PERHAPS the best that can be said of Ted Skup is that he didn't let go the dreams of his youth. While his aging contemporaries allowed themselves to be distracted by adult cares, Mr. Skup remained steadfast in pursuit of a goal that had eluded him since school days. Now at age 38 he has finally achieved it: the creation of the perfect spitball. School may never be the same -- or, more accurately, it may be altogether too much more the same.

That's because Mr. Skup has not only invented a more effective spitball -- one that utilizes modern polymer technology -- but has also succeeded in getting it manufactured and marketed. Currently being sold under the name Spit Wads, Mr. Skup's product comes in quarter-ounce chunks that cost $1.29 and are broken up into several projectiles suitable for immediate throwing -- no tearing and chewing of paper, no difficult judgments as to whether proper throw-weight has been achieved.

According to a report from the Associated Press, Mr. Skup, who lives in Schererville, Ind., spent about a year testing various compounds before coming up with Spit Wads, which have the desirable features of sticking to their target and not leaving a stain that could get them banned under some future Geneva Convention on Classroom Warfare. Then he sought and received financial help from an old friend named Scott Hicko, who also had a spitballing background.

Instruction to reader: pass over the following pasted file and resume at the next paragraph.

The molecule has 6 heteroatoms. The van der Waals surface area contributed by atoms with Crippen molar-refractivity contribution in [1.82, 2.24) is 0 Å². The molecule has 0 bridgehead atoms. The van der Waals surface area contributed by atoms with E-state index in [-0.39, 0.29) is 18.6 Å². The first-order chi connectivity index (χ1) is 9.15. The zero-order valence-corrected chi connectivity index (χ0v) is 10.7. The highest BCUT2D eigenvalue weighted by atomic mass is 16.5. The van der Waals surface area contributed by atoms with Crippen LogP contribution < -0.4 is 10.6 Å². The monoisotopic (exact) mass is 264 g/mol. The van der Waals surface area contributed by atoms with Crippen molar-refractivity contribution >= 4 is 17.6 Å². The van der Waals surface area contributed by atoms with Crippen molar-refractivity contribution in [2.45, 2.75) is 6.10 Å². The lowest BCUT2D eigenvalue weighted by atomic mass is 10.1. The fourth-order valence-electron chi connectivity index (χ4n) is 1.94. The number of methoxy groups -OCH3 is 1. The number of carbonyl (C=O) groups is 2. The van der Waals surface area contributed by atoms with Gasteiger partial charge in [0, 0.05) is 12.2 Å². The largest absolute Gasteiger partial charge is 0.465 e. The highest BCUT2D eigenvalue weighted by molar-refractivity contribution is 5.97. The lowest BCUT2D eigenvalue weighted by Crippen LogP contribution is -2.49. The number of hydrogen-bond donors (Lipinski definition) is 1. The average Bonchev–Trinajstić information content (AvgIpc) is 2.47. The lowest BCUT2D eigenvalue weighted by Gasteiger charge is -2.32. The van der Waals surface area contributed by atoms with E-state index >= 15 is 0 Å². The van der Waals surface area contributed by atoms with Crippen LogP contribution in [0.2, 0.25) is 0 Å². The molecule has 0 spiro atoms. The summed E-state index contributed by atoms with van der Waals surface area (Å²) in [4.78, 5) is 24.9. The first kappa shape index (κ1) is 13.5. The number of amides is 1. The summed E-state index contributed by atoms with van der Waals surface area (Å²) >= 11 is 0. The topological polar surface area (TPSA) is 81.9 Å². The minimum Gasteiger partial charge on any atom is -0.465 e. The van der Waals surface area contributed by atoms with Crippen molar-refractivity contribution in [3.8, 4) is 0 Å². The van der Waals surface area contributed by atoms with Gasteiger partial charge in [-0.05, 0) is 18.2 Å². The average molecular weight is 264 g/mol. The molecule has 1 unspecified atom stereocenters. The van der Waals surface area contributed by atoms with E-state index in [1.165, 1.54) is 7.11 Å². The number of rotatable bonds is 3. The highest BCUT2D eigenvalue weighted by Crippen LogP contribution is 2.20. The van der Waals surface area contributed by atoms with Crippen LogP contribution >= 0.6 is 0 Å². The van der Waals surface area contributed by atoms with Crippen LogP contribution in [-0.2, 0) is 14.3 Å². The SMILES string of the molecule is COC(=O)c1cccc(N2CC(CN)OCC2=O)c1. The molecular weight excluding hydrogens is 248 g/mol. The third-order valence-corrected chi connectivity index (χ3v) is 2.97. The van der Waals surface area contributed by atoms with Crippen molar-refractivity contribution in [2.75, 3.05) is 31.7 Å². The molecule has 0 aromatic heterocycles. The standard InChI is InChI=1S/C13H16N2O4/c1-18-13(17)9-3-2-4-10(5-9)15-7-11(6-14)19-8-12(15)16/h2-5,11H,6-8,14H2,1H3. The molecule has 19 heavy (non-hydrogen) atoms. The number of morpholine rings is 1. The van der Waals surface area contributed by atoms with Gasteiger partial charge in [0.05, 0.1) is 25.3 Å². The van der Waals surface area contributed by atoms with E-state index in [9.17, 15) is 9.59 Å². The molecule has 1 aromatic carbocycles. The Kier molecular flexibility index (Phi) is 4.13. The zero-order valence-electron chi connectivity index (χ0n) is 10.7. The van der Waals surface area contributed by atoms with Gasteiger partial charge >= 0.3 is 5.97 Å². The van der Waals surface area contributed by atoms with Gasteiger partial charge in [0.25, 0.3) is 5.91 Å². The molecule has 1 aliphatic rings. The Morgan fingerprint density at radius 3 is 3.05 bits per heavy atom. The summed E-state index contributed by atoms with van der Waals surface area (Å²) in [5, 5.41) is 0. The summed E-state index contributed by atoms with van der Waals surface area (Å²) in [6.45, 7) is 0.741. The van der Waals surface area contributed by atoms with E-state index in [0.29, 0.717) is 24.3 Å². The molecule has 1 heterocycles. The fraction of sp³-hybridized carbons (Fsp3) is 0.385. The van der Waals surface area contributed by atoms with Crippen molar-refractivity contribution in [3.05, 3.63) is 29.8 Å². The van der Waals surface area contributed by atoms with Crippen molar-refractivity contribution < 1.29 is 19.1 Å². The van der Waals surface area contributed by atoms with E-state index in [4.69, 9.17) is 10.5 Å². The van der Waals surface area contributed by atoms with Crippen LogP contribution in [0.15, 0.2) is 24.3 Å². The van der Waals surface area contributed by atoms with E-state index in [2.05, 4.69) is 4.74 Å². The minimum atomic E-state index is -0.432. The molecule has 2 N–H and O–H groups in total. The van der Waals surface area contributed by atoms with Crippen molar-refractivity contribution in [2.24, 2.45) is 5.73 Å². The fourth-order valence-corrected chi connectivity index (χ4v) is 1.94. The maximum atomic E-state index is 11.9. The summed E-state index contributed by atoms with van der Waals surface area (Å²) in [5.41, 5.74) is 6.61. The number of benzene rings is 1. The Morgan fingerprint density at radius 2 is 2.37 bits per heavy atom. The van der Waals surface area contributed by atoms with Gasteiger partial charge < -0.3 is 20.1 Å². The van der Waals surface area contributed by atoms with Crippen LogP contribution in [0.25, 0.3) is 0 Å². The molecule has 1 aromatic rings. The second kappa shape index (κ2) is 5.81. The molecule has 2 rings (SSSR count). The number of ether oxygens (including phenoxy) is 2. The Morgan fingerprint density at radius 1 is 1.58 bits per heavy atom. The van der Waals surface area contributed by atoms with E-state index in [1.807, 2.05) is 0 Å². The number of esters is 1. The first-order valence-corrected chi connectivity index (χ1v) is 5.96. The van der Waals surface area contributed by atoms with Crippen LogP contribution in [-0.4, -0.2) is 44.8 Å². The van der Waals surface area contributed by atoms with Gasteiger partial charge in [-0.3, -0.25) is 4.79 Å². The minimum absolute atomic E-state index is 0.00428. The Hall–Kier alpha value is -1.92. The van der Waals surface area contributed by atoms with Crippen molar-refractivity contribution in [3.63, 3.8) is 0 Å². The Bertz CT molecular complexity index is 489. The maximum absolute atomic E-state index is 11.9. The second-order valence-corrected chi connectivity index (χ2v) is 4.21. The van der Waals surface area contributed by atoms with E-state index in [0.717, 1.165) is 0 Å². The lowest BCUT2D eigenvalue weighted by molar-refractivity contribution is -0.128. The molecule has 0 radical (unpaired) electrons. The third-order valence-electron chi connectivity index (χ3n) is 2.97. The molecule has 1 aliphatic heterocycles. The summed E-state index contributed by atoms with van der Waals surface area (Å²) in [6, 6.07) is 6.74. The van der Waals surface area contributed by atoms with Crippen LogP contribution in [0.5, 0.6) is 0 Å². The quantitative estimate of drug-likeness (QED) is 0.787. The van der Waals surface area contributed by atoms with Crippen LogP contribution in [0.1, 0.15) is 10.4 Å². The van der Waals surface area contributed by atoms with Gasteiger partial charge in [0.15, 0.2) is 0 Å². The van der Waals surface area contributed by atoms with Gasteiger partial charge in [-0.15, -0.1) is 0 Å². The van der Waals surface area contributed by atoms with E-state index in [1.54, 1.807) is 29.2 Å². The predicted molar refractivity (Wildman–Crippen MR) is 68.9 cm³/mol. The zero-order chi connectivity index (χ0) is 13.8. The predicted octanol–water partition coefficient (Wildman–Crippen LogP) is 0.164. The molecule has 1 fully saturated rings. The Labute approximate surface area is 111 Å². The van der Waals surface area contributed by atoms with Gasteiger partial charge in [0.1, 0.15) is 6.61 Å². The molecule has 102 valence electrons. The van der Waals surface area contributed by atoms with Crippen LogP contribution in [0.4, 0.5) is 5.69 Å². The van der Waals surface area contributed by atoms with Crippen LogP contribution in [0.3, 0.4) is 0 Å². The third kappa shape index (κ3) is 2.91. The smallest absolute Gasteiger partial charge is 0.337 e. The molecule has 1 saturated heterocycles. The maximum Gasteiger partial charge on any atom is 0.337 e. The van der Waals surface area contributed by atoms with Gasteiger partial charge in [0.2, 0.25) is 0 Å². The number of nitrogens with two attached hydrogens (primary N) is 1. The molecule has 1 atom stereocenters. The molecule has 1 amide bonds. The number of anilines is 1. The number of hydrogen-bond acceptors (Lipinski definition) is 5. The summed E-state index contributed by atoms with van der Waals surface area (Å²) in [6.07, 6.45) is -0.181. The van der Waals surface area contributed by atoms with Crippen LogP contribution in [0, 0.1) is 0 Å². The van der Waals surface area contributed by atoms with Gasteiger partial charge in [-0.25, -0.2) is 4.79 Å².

The two of them think they may do well, especially since their product is selling about as briskly to adults as to schoolchildren. The field they seem to be pioneering -- the application of high technology to classroom misbehavior -- would also appear to have a bright future, especially in such areas as the video transmission of blackboard insults.

Those who behaved in school and thus might resent the success of the Spit Wads entrepreneurs should comfort themselves by imagining that both are troubled by a recurring dream in which they are found out by an elderly but still vigorous former teacher, grabbed by the ear and taken directly back to the fifth grade, where they are set to cleaning erasers for the rest of their lives.